Boal was arrested as part of Operation Persei, launched by the Australian Federal Police in 2018 to infiltrate a suspected web of scammers.
Her lawyer said she was introduced to the offending by an alleged co-offender, who is yet to enter a plea in court.
The alleged co-offender also operated a business registered with the NDIS but it was approved to provide transportation services only.
The court heard Boal agreed to allow the alleged co-offender to submit fraudulent claims worth $23,555 through Internal Life Home Care, for services that had not been provided.
Meanwhile, Caroline Semisi, a family day care educator from Meadow Heights, and Asha Mohamed, a nanny and cleaner from Coburg, submitted false claims for Commonwealth childcare subsidies.
Semisi received more than $29,000 for falsely claiming she had cared for seven children in 2018 and 2019, including those belonging to the alleged co-offender.
According to bank records and her own admissions, she retained about $14,000, which she used for everyday expenses, and transferred some to the alleged co-offender as a kickback for assistance in making the claims.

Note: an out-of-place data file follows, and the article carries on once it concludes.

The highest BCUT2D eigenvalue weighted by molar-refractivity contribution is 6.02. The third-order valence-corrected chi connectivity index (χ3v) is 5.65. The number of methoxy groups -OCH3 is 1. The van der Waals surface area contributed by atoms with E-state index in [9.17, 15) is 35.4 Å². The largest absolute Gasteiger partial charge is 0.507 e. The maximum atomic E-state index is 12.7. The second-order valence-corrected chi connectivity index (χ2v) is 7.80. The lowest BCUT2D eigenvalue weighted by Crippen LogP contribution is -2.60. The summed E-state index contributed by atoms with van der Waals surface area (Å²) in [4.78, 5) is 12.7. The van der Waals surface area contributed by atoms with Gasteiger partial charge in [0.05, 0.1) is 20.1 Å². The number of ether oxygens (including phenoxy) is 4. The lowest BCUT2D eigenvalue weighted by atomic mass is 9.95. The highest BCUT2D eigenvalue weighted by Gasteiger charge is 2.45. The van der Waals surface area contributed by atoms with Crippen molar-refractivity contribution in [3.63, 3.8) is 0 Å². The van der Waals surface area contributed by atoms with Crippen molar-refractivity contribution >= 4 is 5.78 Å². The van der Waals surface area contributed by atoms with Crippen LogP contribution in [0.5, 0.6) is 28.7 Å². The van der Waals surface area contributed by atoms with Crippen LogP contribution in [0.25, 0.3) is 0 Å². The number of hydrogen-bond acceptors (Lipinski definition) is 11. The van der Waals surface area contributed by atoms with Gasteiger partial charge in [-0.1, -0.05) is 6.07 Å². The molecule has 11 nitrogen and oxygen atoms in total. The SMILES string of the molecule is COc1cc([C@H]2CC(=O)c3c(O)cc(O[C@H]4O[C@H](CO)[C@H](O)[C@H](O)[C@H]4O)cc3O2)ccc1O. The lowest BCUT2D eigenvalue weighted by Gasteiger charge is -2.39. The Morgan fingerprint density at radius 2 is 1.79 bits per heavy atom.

Mohamed claimed almost $13,000 for caring for the alleged co-offender’s children at a home in Altona. In fact, she had worked as a nanny and cleaner in the alleged co-offender’s home. In-home care is subsidised by the Commonwealth only in special circumstances, which did not apply.
Semisi pleaded guilty to three charges of dishonestly causing a loss to a Commonwealth entity and Mohamed to one charge.
All three will be sentenced in August.
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